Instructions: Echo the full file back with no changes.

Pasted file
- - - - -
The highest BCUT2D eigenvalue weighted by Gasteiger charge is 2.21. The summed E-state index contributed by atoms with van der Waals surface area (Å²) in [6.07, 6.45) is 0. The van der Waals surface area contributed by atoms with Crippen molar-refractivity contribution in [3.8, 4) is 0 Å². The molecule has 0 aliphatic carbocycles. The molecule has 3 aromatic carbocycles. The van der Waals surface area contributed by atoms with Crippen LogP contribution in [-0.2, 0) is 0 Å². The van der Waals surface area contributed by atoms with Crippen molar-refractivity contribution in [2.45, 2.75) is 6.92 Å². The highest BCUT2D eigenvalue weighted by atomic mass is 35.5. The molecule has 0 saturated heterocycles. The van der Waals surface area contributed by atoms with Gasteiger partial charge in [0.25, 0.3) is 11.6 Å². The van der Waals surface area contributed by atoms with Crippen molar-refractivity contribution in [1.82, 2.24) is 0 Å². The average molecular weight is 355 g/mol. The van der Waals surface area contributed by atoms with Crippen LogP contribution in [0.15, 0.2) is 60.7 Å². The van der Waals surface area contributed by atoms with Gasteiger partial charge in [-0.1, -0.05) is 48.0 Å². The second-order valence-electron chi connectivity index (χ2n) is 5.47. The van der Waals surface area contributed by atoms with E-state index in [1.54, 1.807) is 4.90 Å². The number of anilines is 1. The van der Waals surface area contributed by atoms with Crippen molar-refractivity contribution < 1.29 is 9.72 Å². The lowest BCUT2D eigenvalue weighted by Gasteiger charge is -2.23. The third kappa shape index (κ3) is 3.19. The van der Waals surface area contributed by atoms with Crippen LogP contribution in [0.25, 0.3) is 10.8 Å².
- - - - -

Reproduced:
The highest BCUT2D eigenvalue weighted by Gasteiger charge is 2.21. The summed E-state index contributed by atoms with van der Waals surface area (Å²) in [6.07, 6.45) is 0. The van der Waals surface area contributed by atoms with Crippen molar-refractivity contribution in [3.8, 4) is 0 Å². The molecule has 0 aliphatic carbocycles. The molecule has 3 aromatic carbocycles. The van der Waals surface area contributed by atoms with Crippen LogP contribution in [-0.2, 0) is 0 Å². The van der Waals surface area contributed by atoms with Crippen molar-refractivity contribution in [2.45, 2.75) is 6.92 Å². The highest BCUT2D eigenvalue weighted by atomic mass is 35.5. The molecule has 0 saturated heterocycles. The van der Waals surface area contributed by atoms with Gasteiger partial charge in [0.25, 0.3) is 11.6 Å². The van der Waals surface area contributed by atoms with Crippen molar-refractivity contribution in [1.82, 2.24) is 0 Å². The average molecular weight is 355 g/mol. The van der Waals surface area contributed by atoms with Crippen LogP contribution in [0.15, 0.2) is 60.7 Å². The van der Waals surface area contributed by atoms with Gasteiger partial charge in [-0.1, -0.05) is 48.0 Å². The second-order valence-electron chi connectivity index (χ2n) is 5.47. The van der Waals surface area contributed by atoms with E-state index in [1.54, 1.807) is 4.90 Å². The number of anilines is 1. The van der Waals surface area contributed by atoms with Crippen molar-refractivity contribution < 1.29 is 9.72 Å². The lowest BCUT2D eigenvalue weighted by Gasteiger charge is -2.23. The third kappa shape index (κ3) is 3.19. The van der Waals surface area contributed by atoms with Crippen LogP contribution in [0.25, 0.3) is 10.8 Å².